James Chalmers was born at Ardrishaig, [Scotland], in 1841. At the age of 14 he had adopted a rather reckless mode of life, and had left Sunday School, but he could not flee his thoughts.
At 15 he heard Mr. Meikle read a letter from a missionary in Fiji, relating stories of cannibalism, and the power of the Gospel; and when Mr. Meikle said: "I wonder if there is a boy here who will some day become a missionary and take the Gospel to cannibals?" — James Chalmers resolved that he would.
But, before he could preach salvation to others, James must himself be saved. He was 18 years of age before this came to pass. It is a simple story. Two evangelists, at the request of Mr. Meikle, were conducting services in a joiner's loft, and a Mr. MacNicoll persuaded young Chalmers to go, lending him a Bible at the same time. The meeting had commenced. Old Hundredth was pealing out — "All people that on earth do dwell" — and as the boy entered, the sounds thrilled him. The text was Rev. 22:17: "And the Spirit and the Bride say, Come. And let him that heareth say, Come. And let him that is athirst come. And whosoever will, let him take the Water of Life freely." James wanted to come — he wanted the Water of Life, but it was not till the following Sunday in the Free Church that he was solemnly convicted. Heaven could never be for him, he felt. On Monday, Mr. Meikle had the joy of leading him to the Saviour — showing him that "the Blood of Jesus Christ His [God's] Son cleanseth us from all sin" (1 John 1:7).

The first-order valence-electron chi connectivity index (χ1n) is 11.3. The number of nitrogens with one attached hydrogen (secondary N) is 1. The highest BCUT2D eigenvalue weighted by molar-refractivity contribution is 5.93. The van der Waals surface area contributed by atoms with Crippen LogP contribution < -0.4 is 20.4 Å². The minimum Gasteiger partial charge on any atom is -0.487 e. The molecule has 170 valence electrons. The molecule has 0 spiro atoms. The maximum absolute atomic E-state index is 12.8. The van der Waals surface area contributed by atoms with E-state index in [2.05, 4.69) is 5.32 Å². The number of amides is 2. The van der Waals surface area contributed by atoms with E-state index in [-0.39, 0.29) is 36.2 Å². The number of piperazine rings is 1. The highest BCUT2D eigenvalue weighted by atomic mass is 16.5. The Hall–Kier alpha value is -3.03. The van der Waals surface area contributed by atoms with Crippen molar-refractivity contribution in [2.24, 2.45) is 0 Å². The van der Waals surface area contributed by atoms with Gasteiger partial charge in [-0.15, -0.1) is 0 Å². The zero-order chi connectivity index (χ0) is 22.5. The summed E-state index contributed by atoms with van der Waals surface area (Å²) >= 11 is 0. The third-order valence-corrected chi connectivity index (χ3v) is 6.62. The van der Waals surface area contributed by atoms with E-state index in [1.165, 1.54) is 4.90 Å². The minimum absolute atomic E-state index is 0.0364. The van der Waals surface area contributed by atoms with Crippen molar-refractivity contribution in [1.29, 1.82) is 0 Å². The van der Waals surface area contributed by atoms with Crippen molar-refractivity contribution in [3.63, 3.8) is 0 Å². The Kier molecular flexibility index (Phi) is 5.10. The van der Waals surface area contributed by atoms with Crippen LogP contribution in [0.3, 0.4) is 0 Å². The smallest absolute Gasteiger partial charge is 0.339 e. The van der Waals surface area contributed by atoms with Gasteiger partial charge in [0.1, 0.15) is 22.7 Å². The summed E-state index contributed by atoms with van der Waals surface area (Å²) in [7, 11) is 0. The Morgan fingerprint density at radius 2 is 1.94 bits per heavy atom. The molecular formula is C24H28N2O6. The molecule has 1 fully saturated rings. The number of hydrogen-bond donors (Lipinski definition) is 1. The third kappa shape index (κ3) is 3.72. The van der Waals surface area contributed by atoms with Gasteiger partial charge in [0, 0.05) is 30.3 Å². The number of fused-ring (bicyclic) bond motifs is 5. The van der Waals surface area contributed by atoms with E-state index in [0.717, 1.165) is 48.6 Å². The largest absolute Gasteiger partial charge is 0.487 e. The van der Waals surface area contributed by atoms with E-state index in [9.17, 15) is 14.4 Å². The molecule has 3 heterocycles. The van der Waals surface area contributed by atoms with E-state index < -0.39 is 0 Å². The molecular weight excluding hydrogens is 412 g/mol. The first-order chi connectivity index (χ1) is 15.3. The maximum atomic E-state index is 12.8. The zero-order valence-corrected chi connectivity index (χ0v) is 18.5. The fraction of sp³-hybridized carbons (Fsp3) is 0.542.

On January 28th, 1900, his wife wrote that they had a New Year gathering of 1700. It was the last this brave woman saw, the last "Tamate" saw, too. Along with a young colleague he started for Goaribari Island, in the "Niue," and both put off for the shore in the whaleboat on April 7th, 1901. The captain of the "Niue" never saw them again, and it was not until an expeditionary force had landed and caught a prisoner at Dopima, that any news could be had. The story the prisoner told was that "Tamate" and his companion had been felled with stone clubs, beheaded, and both their bodies eaten. The natives who had accompanied the missionaries were treated in the same manner.
From Twice-Born Men: True Conversion Records of 100 Well-Known Men in All Ranks of Life compiled by Hy. Pickering. London: Pickering & Inglis, [193-?]
>> More James Chalmers